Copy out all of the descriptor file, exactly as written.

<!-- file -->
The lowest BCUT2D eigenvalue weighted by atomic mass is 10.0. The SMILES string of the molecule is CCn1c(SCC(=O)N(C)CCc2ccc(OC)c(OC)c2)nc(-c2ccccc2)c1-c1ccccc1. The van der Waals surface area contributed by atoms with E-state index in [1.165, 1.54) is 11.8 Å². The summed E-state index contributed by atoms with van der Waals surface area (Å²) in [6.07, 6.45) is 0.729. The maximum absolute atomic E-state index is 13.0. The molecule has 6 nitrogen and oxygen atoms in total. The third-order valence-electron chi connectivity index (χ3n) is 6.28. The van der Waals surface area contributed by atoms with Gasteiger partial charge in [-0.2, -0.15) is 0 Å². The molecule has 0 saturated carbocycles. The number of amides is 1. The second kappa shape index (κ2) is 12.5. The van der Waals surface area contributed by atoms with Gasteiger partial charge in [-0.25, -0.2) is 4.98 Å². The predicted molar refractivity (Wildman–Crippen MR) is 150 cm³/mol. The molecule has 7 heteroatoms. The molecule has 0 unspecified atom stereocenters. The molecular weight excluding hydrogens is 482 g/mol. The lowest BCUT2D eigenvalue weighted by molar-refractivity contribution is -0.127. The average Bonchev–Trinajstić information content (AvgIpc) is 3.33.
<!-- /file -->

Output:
The lowest BCUT2D eigenvalue weighted by atomic mass is 10.0. The SMILES string of the molecule is CCn1c(SCC(=O)N(C)CCc2ccc(OC)c(OC)c2)nc(-c2ccccc2)c1-c1ccccc1. The van der Waals surface area contributed by atoms with E-state index in [1.165, 1.54) is 11.8 Å². The summed E-state index contributed by atoms with van der Waals surface area (Å²) in [6.07, 6.45) is 0.729. The maximum absolute atomic E-state index is 13.0. The molecule has 6 nitrogen and oxygen atoms in total. The third-order valence-electron chi connectivity index (χ3n) is 6.28. The van der Waals surface area contributed by atoms with Gasteiger partial charge in [-0.2, -0.15) is 0 Å². The molecule has 0 saturated carbocycles. The number of amides is 1. The second kappa shape index (κ2) is 12.5. The van der Waals surface area contributed by atoms with Gasteiger partial charge in [-0.25, -0.2) is 4.98 Å². The predicted molar refractivity (Wildman–Crippen MR) is 150 cm³/mol. The molecule has 7 heteroatoms. The molecule has 0 unspecified atom stereocenters. The molecular weight excluding hydrogens is 482 g/mol. The lowest BCUT2D eigenvalue weighted by molar-refractivity contribution is -0.127. The average Bonchev–Trinajstić information content (AvgIpc) is 3.33.